8 Important Do’s and Don’t’s for Your Resume
As a self-marketing tool, the purpose of the resume is to communicate your strengths in writing to an interested employer. You need to know what the employer is searching for and how this stacks up with your particular assets.
Here are eight tips on what to do and what to avoid while representing yourself through a resume…
1. Avoid excessive highlighting
You need to resist any temptation of unnecessarily highlighting different sections of your resume. If someone reading your resume sees too many words that are bold, italicized, or underlined, it will likely distract them and ultimately irritate them. Not exactly a good way to impress the reader. Instead, limit your highlighting to only key information such as your name and address, and no more than 1-2 outstanding achievements.
2. Don’t use “I” in your resume
Always avoid using the pronoun “I” in your resume. The reader already knows this resume is about you. Resume are, in fact, best written in the third person point of view. This makes your resume not just more appealing, but also more professionalized. The use of “I’ is more appropriate in the Cover Letter, never in the resume.
3. Use a main resume heading
While you should avoid starting your resume by stating an objective (modern day resumes have grown beyond the objective), it is still a good idea to come up with a heading for your resume. You have several options, for instance, some people choose to have headings that show their qualifications, work experiences, skills, languages, etc. A good title for this could be “Summary of Qualifications”.
4. Be specific / Showcase your accomplishments properly
Listing your accomplishments like a laundry list won’t probably be enough to impress your potential employer. As you describe your skills and your experiences, be as specific as possible connecting these two. For example, don’t simply state that you have gone the extra mile in helping a customer. Instead, you should indicate the steps that you took in helping the customer. You should state an issue or a problem that you or your company faced, then in once sentence discuss the steps that you took and how it solved the problem.
5. When you had years of experience in a particular company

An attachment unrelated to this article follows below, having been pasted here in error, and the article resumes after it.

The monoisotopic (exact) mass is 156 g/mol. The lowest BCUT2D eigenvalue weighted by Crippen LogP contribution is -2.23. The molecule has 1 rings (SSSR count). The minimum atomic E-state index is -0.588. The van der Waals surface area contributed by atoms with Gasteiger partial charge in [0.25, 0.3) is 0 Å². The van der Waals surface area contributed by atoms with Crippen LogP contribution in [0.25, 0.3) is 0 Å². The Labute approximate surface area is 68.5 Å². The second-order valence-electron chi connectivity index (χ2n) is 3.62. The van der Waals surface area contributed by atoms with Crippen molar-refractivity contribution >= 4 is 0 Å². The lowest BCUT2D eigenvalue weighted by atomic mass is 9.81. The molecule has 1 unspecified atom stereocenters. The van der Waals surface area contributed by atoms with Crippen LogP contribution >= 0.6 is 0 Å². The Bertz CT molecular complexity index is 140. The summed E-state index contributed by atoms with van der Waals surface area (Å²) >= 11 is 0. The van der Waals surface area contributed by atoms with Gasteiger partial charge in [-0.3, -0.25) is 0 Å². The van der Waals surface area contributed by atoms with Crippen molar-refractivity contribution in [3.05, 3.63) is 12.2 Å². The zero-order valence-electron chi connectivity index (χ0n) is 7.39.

There was a time when showing a history of 20+ years working for the same company could represent an advantage. Today, however, things are different. A long extended time working for the same firm could suggest to some employers that you might find it difficult to adapt to new circumstances. Therefore, if you have been with a particular company for quite some time, make sure to list and emphasize your roles and positions, particularly those most relevant to the position you are applying for.
6. Avoid overdoing it with jargon as much as possible
If you are a technical person, you need to keep in mind that when you submit your resume there is a big possibility that the HR manager reading your resume is non-technical and may not want to spend extra time researching what these terms mean. You will always have the opportunity to get highly technical during an interview with your potential direct manager. But for your resume, you need to maintain a balance.
7. Keep your resume shorter rather than longer
People debate about the right length of a resume. Some say longer is better, while others say to go with the shorter ones. In truth, the length really depends on the type of job you are applying for. If you were applying for the CEO of a company, a 1-2 page resume is unacceptable. But for most people, including managers and professionals, the 1-2 page format could be ideal. Keep in mind that employers usually do not have time for lengthy resumes and application letters. So keeping your resume as short as possible while still substantive, may be all you need to get the interview. One or two pages at the very most is fine.
8. Write numbers
If you want to become more specific on your achievements by stating certain numbers to illustrate it, it’s best that you write the numbers down instead of doing it with words. Writing numbers such as “$100,000” instead of using “one hundred thousand dollars” creates a more indelible impact.